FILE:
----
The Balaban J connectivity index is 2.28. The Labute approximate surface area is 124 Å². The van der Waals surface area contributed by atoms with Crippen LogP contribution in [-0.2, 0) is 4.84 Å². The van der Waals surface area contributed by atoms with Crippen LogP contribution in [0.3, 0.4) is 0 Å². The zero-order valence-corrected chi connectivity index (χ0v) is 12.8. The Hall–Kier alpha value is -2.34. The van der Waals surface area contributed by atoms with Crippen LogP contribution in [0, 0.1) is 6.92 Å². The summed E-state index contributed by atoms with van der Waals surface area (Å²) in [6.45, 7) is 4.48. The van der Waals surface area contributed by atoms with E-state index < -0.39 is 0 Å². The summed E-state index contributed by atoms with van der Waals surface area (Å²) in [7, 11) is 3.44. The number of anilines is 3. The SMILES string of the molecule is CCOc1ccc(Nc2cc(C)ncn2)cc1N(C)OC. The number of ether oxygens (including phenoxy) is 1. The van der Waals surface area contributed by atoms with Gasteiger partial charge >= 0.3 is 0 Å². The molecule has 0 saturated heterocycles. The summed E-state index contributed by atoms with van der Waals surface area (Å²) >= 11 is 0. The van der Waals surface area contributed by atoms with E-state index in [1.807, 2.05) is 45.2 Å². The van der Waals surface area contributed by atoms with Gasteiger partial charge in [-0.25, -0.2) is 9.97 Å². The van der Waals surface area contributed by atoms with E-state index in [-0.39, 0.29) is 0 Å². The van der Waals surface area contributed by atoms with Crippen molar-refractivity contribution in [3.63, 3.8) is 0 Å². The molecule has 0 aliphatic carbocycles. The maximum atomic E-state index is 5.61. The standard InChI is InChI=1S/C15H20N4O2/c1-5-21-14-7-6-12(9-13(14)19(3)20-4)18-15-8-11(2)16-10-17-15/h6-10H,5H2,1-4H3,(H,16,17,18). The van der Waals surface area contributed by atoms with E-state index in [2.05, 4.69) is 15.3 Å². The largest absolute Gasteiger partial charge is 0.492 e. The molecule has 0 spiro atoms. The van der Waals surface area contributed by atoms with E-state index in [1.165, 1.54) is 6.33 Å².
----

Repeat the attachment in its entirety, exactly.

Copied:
The Balaban J connectivity index is 2.28. The Labute approximate surface area is 124 Å². The van der Waals surface area contributed by atoms with Crippen LogP contribution in [-0.2, 0) is 4.84 Å². The van der Waals surface area contributed by atoms with Crippen LogP contribution in [0.3, 0.4) is 0 Å². The zero-order valence-corrected chi connectivity index (χ0v) is 12.8. The Hall–Kier alpha value is -2.34. The van der Waals surface area contributed by atoms with Crippen LogP contribution in [0, 0.1) is 6.92 Å². The summed E-state index contributed by atoms with van der Waals surface area (Å²) in [6.45, 7) is 4.48. The van der Waals surface area contributed by atoms with E-state index < -0.39 is 0 Å². The summed E-state index contributed by atoms with van der Waals surface area (Å²) in [7, 11) is 3.44. The number of anilines is 3. The SMILES string of the molecule is CCOc1ccc(Nc2cc(C)ncn2)cc1N(C)OC. The number of ether oxygens (including phenoxy) is 1. The van der Waals surface area contributed by atoms with Gasteiger partial charge >= 0.3 is 0 Å². The molecule has 0 saturated heterocycles. The summed E-state index contributed by atoms with van der Waals surface area (Å²) >= 11 is 0. The van der Waals surface area contributed by atoms with E-state index in [1.807, 2.05) is 45.2 Å². The van der Waals surface area contributed by atoms with Gasteiger partial charge in [-0.25, -0.2) is 9.97 Å². The van der Waals surface area contributed by atoms with E-state index in [-0.39, 0.29) is 0 Å². The van der Waals surface area contributed by atoms with Crippen molar-refractivity contribution in [3.63, 3.8) is 0 Å². The molecule has 0 aliphatic carbocycles. The maximum atomic E-state index is 5.61. The standard InChI is InChI=1S/C15H20N4O2/c1-5-21-14-7-6-12(9-13(14)19(3)20-4)18-15-8-11(2)16-10-17-15/h6-10H,5H2,1-4H3,(H,16,17,18). The van der Waals surface area contributed by atoms with E-state index in [2.05, 4.69) is 15.3 Å². The largest absolute Gasteiger partial charge is 0.492 e. The molecule has 0 spiro atoms. The van der Waals surface area contributed by atoms with E-state index in [1.165, 1.54) is 6.33 Å².